I have unwittingly stepped in a dog poo in the street only seconds before attending an interview, with only a passing large leaf and facial mist with which to clean up and thus halt my shame (and damage to the nasal passages of the potential employer).

I have held serious discussions with my former senior manager whilst walking down the street, at which point the large buttons on my coat attached themselves to the hinges of a wheelie bin which careered down the hill after me as I tried furiously to unhook myself.

I have queued (at my husband’s behest, and against my better judgment) for The Hulk roller coaster ride at Universal Studios in Florida, only to beat a hasty retreat when I reached the top and saw a sign advertising that ‘spectacles and prosthetic limbs may unexpectedly fly off die to the speed of the ride’ (neither of which I possess, I hasten to add).

I looked for the way back. There WAS no way back.

Incredibly, they expected you to just board the ride and get off at the other end, minus your glasses, limbs and dignity, apparently.

I began to make my way through the queue…backwards. Members of the queue eyed me in a puzzled fashion, perhaps expecting to see me being pursued by a team of paramedics or someone shouting ‘Stop! Thief!’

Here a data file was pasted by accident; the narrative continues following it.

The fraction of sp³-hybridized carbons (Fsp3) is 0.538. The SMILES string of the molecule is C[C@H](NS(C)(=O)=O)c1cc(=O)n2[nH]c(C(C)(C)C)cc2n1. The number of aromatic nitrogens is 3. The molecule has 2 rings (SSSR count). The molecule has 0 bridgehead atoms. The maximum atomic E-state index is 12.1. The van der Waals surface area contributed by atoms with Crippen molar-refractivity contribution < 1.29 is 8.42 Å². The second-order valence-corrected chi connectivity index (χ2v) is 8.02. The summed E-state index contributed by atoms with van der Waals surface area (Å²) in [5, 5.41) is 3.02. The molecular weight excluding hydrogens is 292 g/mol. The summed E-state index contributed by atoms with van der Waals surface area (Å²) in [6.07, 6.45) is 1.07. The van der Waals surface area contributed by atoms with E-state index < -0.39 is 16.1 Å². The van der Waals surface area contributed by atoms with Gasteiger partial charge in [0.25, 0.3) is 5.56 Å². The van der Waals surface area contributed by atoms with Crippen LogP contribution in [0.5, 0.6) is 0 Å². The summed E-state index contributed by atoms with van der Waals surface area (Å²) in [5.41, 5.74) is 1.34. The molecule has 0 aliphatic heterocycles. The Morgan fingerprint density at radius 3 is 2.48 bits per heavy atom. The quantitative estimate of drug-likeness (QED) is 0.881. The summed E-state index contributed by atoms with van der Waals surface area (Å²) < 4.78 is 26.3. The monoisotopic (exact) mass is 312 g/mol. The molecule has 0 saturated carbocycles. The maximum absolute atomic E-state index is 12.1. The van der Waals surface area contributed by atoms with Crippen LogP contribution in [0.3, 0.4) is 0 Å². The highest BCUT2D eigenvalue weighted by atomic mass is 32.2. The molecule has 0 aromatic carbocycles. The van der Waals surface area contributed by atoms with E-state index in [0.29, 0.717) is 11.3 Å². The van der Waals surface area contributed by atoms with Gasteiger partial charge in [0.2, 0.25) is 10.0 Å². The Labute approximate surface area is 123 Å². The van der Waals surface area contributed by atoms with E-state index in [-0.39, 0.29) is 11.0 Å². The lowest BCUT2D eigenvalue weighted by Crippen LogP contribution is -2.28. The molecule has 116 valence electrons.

After all, when was the last time YOU saw anyone reverse queuing for a fun, adrenaline-pumping theme park ride?

I made my way back down to the bottom of the spiral queue, and looked around. There was no sign of anything I recognised around me, so I cautiously peered around the corner to find that – horror of horrors – I was in an area designated for STAFF ONLY. And there was only one way past this staff meeting that was currently underway, so I was going to be absolutely obvious in my state of being utterly lost.

I reasoned that the only possible solution was to brazen it out, and walk past ‘the team’ with my head held high and an exuding an aura of quiet confidence.

So, with this in mind, of course I ran past the staff area as fast as I could, red-faced and apologetically eyeballing the somewhat confused members of staff who had seen me.

My husband and the rest of my family discovered me some time later, wandering round in need of water and gasping ‘I’ve been to the staff meeting,’ when they expressed concern for my prior whereabouts.

I’m going to catch a plane to Melbourne all by myself for the first time ever in two weeks’ time. If you’re on my flight and you see someone without a uniform heading towards the staff quarters with no apparent purpose and no discernible sense of direction, please don’t call the police.

Call my husband instead. He’ll know where to start looking.